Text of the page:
September 10 and 18, 2011
(Revised October 1, 2011)
God appears reported to be accused of varied improprieties. The Bible appears to recommend referring to God questions about God, especially in light of apparent, generally accepted limitations of general human and personal knowledge and communication and the extent to which the Bible appears to suggest God’s existence extends beyond human understanding. That apparently Biblical recommendation, ultimately, is implemented here.
In addition, however, certain logic and reason regarding the suggested accusations against God appears sufficiently clear to allow its delineation. This apparent logic and reason is presented in the following essay.
Too Many Restrictions
God appears accused by some of having too many restrictive guidelines. However, the Bible appears to suggest that God, at creation, instead delivered an invitation to a world of opportunity (Genesis 1:28-30, 2:16), one responsibility (Genesis 2:15) and one restriction (Genesis 2:17).
The Bible further appears to suggest that God further clarified His standard in response to humanity’s increasing challenge to and violation of God’s minimal restrictions (various passages from Exodus 20 to Deuteronomy).
Too Few Restrictions
God appears also accused by some of negligently and cruelly allowing adversity because He purportedly could and should have utilized His apparently Biblically-suggested omnipotence and omniscience to prevent Adam and Eve from making the wrong choice in the Garden.
However, the Bible appears to suggest that God established an environment with only one restriction, that God made that restriction clear and that God left the choice of whether or not to abide by that restriction to Adam and Eve. The Bible appears to suggest that Adam and Eve ultimately chose to accept a false depiction of God and, as a result, the corrupt leadership of the falsifier rather than the apparently falsely-maligned leadership of God. As a result, as the Bible appears to suggest, human perspective and discernment was damagingly altered, apparently resulting in less-wise decision-making that resulted in negative outcomes.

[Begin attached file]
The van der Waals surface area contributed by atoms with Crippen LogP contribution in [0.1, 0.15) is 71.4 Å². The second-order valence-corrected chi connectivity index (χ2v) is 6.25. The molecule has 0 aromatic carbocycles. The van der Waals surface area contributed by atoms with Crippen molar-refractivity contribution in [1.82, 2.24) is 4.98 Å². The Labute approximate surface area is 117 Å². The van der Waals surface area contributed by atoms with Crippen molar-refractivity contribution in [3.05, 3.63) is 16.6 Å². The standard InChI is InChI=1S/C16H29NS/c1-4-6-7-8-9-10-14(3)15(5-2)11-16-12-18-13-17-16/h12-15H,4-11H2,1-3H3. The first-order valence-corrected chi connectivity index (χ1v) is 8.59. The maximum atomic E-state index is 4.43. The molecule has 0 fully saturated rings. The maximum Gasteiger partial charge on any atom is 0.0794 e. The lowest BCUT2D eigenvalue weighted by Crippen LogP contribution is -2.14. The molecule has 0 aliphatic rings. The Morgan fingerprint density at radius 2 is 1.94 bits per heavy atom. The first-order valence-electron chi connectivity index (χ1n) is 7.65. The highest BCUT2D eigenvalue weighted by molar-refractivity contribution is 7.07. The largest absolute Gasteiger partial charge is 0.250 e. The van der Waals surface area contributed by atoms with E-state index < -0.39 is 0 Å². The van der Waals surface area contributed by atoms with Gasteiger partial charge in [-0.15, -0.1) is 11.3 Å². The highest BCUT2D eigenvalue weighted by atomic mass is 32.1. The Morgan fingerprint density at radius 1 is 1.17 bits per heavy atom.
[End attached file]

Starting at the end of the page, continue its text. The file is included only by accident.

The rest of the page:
If God had prevented the possibility of undesirable human outcome by eliminating human capacity to choose non-compliance with God’s design, as God’s accusers appear to suggest He should have, the less-than-fully-informed might, and appear reported often to, accuse God of being too restrictive and of hiding from humanity something beneficial to humanity, perhaps, including the apparently oft-suggested ability of humanity to not need God, as the apparent Biblical “Adam, Eve and serpent” story appears to suggest that Adam and Eve were convinced to erroneously think. The section “Too Many Restrictions” above also attempts to address this perspective.
Responsibility for Adversity
God also appears to be accused of responsibility for human adversity. However, the Bible appears to be reasonably considered to suggest that humanly-caused human adversity is the result of humanity’s decision to reject God’s leadership and to initiate processes with destructive social and other dynamics. I, humbly and respectfully, ultimately refer to God questions regarding the cause of natural adversity.